Illinois State University strives to foster an academic and living environment that is free from all forms of harassment and discrimination in accordance with law and University Anti-Harassment and Non-Discrimination Policy 1.2. To achieve this goal, Illinois State University has a responsibility to respond to complaints of harassment and discrimination quickly and fairly. Acts of harassment and discrimination are inconsistent with the University's values and will not be tolerated. Illinois State University maintains a proactive stance in the prevention of harassment and discrimination and imposes strict sanctions against those found responsible for committing such acts.
Sexual harassment is defined by federal law as the following:
- An employee of the University Laboratory School or Illinois State University conditions the provision of aid, benefit, or service of the school on an individual’s participation in unwelcome sexual conduct; or
- Any unwelcome conduct that a reasonable person would find so severe, pervasive, and objectively offensive that it effectively denies a person equal educational access or
- Any instance of sexual assault as defined in the Jeanne Clery Disclosure of Campus Security Policy and Campus Crime Statistics Act (Clery Act), and dating violence, domestic violence or stalking as defined in the Violence Against Women Act (VAWA).
I. Reporting and Complaint Procedures
Students, employees, and third parties can report instances of gender-based harassment including, sexual harassment, sexual assault/misconduct, domestic violence, dating violence, and stalking in the following ways:
Title IX Coordinator
The University’s Title IX Coordinator is responsible for the University’s Title IX compliance program, which includes oversight and implementation of the University’s Title IX policies and grievance procedures. The Title IX Coordinator coordinates related education, training, and prevention programming and monitors the campus climate.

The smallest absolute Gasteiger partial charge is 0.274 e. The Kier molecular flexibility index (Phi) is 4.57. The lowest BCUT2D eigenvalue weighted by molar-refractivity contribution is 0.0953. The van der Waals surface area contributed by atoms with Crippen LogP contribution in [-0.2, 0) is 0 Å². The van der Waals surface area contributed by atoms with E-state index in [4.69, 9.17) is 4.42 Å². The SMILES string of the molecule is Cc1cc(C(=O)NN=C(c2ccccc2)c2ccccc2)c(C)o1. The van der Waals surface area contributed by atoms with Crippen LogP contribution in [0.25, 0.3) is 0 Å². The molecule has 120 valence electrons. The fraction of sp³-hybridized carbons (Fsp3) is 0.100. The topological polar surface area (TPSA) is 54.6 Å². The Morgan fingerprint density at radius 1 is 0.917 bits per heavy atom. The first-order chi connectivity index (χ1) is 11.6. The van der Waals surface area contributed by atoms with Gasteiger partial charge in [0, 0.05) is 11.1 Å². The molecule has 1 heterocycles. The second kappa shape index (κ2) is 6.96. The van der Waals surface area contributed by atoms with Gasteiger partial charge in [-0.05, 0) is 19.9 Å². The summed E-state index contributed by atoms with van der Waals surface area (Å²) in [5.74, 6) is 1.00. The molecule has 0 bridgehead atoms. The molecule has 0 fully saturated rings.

The Title IX Coordinator and Deputy Title IX Coordinator can be contacted by telephone, e-mail, or in person during regular office hours:
Office of Equal Opportunity and Access
Hovey Hall, Room 310
Campus Box 1280
Normal, IL 61761
Office Hours: Monday-Friday 8:00 a.m. to 4:30 p.m.
Campus or Local Law Enforcement
For emergencies dial 9-1-1, and your call will be answered by a 9-1-1 dispatcher at the Illinois State University Police Department or other local emergency agency. In a non-emergency situation, please dial 309-438-8631 to be connected to the Illinois State University Police Department. For more information on reporting please go to the Reporting Crimes Policy.
In non-emergency situations, the University's online Public Incident Report form is available for anyone to submit a report by accessing the following link: https://ilstu-advocate.symplicity.com/public_report.
If a reporting party wishes to remain anonymous, please call (309) 438-0268 and leave a detailed message.
For more information, please visit Title IX.
Supportive measures are designed to restore or preserve access to the University’s education program or activity, without unreasonably burdening the other party, while also protecting the safety of all parties and the University’s educational environment and deterring further sexual harassment.